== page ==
Three EU asset management companies are asking Toyota to release a review of its climate-related lobbying efforts. They're concerned about the automaker’s lackluster approach to BEVs and want answers.
Toyota has urged his other shareholders to vote against the proposal.
Three EU based asset management companies holding millions in stake in Toyota Motor have submitted a shareholder request that the...
Three EU based asset management companies holding millions in stake in Toyota Motor have submitted a shareholder request that the Japanese automaker provide a comprehensive, annual review of its climate-related lobbying efforts. Never one to miss an opportunity to show cynicism toward a steadfast BEV future, Toyota has urged his other shareholders to vote against the proposal.
Even as Toyota softens at the idea of BEVs as the vehicle of the future new leadership, its sloth-like approach to the transition remains a blemish many have not forgotten, including the automaker’s own shareholders.
There is no shortage of news coverage detailing Toyota’s love affair with hybrid vehicles – the Prius did help propel the automaker to superstardom after all. As nearly all other legacy automakers continue to set timelines and expiries on combustion vehicles, Toyota has had a death grip on its bread and butter for quite sometime, and has lobbied against climate change policy to ensure drivers can continue to huff emissions fumes.
That being said, Toyota has turned a new page in its global market strategy, recently appointing Lexus chief branding officer Koji Sato as Toyota’s new global CEO. Sato brings a refreshing outlook on the future of electrification compared to his predecessor, as the company finally admitted “the timing is right” for EVs.
Sato has his work cut out for him, as he has already outlined a roadmap for 10 new BEVs and a bespoke platform, while simultaneously stumbling right back into the company’s “multi-pathway approach” that still includes fuel cell vehicles and of course, hybrids.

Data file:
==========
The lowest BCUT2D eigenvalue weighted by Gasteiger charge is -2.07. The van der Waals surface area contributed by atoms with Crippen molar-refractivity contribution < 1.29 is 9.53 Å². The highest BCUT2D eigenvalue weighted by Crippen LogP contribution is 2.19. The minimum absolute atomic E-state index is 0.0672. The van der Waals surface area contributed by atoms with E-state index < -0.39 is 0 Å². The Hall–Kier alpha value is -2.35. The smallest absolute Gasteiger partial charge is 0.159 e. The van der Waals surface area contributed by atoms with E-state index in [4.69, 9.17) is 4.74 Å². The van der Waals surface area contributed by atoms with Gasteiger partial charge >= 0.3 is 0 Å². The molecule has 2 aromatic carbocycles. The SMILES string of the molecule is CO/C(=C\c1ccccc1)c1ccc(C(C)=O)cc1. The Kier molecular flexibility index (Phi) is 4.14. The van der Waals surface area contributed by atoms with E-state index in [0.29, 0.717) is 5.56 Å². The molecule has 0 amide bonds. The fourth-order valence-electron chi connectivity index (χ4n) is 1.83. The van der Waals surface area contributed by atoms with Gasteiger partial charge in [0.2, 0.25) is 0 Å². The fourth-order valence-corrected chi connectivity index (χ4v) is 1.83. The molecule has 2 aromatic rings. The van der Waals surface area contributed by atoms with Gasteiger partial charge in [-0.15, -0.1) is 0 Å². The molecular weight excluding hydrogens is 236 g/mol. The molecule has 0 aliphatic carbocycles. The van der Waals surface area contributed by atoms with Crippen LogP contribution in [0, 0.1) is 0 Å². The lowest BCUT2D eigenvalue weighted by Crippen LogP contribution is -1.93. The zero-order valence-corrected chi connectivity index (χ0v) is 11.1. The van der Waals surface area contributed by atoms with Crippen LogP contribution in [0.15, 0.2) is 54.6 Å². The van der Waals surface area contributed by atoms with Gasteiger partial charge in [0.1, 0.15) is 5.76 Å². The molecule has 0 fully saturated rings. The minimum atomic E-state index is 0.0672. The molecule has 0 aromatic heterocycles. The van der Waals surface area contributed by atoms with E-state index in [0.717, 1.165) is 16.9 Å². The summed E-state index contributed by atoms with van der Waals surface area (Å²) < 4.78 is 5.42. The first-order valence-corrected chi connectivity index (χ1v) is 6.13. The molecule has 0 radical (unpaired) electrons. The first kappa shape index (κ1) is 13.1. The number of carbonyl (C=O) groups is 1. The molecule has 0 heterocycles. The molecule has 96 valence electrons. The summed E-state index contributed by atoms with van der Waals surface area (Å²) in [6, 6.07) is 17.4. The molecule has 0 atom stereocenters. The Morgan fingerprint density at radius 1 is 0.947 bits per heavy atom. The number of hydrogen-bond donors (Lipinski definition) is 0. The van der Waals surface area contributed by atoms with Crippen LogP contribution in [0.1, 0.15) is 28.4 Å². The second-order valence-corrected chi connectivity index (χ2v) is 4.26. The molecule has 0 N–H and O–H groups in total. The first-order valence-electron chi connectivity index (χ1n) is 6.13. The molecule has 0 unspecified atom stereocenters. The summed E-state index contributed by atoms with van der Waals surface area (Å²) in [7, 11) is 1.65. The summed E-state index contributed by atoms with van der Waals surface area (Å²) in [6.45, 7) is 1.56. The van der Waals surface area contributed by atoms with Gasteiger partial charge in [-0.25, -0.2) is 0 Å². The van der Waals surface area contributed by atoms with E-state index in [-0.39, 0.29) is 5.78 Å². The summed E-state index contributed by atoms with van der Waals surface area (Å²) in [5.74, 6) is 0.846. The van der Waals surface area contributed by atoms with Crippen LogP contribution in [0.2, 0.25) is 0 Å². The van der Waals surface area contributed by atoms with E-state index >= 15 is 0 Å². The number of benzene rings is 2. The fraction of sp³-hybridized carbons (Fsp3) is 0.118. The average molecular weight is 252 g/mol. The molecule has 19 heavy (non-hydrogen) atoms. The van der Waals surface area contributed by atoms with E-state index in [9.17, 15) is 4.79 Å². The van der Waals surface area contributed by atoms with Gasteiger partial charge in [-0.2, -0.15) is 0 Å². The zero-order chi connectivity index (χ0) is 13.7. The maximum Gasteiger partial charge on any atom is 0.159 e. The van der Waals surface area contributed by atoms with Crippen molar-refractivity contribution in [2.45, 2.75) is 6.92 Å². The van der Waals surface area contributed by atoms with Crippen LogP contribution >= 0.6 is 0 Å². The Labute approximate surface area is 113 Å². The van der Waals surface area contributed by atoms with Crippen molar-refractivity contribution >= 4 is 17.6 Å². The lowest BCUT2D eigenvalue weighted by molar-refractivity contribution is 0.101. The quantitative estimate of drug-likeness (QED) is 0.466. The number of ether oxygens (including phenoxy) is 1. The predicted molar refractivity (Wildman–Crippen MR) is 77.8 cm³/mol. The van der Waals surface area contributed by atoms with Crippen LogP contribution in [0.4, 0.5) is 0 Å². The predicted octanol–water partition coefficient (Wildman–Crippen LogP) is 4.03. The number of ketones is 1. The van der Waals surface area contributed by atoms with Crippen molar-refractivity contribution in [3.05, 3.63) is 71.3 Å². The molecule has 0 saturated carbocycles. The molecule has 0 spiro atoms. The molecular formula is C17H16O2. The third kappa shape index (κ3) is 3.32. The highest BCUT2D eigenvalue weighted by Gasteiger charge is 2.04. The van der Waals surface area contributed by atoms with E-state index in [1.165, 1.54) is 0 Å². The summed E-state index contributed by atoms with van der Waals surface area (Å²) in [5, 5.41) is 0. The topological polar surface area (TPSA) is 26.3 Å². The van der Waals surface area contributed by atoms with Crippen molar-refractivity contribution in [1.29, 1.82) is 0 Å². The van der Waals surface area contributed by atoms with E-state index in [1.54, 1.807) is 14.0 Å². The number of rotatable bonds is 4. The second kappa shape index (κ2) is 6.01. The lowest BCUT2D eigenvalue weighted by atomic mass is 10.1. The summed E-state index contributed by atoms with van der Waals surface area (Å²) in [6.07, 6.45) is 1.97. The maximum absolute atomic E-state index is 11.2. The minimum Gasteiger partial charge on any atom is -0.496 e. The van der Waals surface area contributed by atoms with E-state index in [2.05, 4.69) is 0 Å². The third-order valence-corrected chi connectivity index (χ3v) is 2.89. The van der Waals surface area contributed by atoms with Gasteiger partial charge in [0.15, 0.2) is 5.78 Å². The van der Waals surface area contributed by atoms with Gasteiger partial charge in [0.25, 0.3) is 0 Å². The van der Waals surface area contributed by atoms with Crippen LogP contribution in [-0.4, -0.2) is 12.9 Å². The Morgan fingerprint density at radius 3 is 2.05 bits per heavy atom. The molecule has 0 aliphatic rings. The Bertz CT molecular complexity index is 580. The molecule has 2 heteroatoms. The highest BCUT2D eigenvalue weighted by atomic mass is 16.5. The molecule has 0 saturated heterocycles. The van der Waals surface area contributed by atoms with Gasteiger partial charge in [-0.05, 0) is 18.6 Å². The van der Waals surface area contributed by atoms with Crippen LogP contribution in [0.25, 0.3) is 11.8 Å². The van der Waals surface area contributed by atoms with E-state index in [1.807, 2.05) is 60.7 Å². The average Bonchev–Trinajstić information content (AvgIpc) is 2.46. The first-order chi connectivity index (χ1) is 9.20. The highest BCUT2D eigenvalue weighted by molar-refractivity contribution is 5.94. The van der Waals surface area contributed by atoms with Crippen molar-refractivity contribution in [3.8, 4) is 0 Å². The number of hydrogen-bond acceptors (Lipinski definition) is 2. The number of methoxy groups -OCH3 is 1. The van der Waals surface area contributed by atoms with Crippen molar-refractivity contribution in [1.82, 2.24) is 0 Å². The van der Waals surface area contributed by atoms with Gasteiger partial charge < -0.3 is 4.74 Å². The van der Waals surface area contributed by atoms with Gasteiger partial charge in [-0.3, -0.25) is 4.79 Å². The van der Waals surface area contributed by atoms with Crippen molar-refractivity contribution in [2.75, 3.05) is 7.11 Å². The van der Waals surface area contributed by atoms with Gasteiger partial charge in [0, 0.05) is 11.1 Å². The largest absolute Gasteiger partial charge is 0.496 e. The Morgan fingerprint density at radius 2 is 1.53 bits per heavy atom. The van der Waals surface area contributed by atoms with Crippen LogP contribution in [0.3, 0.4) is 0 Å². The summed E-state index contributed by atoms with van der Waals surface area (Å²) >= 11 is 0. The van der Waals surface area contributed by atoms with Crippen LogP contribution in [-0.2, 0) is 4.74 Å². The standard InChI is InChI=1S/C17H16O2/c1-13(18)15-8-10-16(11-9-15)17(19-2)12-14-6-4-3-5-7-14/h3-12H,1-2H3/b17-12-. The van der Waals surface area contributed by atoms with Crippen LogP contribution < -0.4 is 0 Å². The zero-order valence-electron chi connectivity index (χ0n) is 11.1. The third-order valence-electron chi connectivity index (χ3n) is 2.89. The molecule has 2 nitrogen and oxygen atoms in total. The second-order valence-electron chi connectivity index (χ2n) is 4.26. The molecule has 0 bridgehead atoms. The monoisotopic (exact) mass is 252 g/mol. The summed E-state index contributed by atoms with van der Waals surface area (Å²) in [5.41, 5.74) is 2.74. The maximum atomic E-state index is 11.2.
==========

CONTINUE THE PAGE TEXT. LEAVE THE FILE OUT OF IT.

Meanwhile, climate organizations have taken notice of the change at the helm and have seized the opportunity to publicly demand the new Toyota chief phase out fossil fuels more quickly.
Now, Toyota’s own shareholders are concerned about the automaker’s lackluster approach to BEVs as well and have requested to learn the efforts Toyota is taking toward lobbying in favor of the environment.
Toyota urges shareholders to vote against lobbying details
, three European asset managers have submitted a shareholder proposal urging that Toyota Motor Corp disclose lobbying activities regarding climate change. The trio includes Danish pension fund AkademikerPension, Norway’s Storebrand Asset Management, and Dutch pension investment company APG Asset Management.
Combined, the asset companies account for about $400 million in Toyota shares, so they have a pretty loud voice in the room. The popular think tank InfluenceMap, has continually given Toyota low ratings for openly opposing policies that would mandate the phase-out of internal combustion engines.
Many other automakers, in the US and Europe especially, have committed to much more ambitious carbon neutrality timelines compared to Toyota, and green investors are starting to worry that the Japanese automaker may miss the zero-emissions boat that’s outlook looks quite lucrative. AkademikerPension’s chief investment officer Anders Schelde spoke:
We’re concerned that Toyota is missing out on profits from soaring EV sales, jeopardizing its valuable brand and cementing its global laggard status. We need concrete policy changes and a better annual review drawing on independent data to calm international investors.
The shareholder proposal requests Toyota deliver an annual review of its climate-related lobbying to truly substantiate whether such lobbying does in fact reduce risks for the company from climate change and aligns with its publicly announced goal of becoming carbon neutral by 2050. The shareholders also seek assurances that Toyota’s lobbying efforts are in line with the Paris Agreement.
Naturally, Toyota has urged its other shareholders to vote against the proposal, which will now be on the docket during the company’s annual meeting in June. Toyota said it expects a five-fold increase in BEVs sales this business year, but we’d argue that’s not a massive feat when you only sell one model of which only a few hundred were delivered in 2022.
Even without the proposed resolution, Toyota’s board has already shared plans to improve its annual report that detail its public lobbying efforts on climate. This year’s report will include help from an “accredited third party” who will evaluate Toyota’s public work with associations in the climate and automotive industries.
Despite all of this, Toyota is still clinging to the argument that the world is not ready for battery electric vehicles and that hybrids and FCEVs will be crucial in bridging the gap. Is it 2018 again?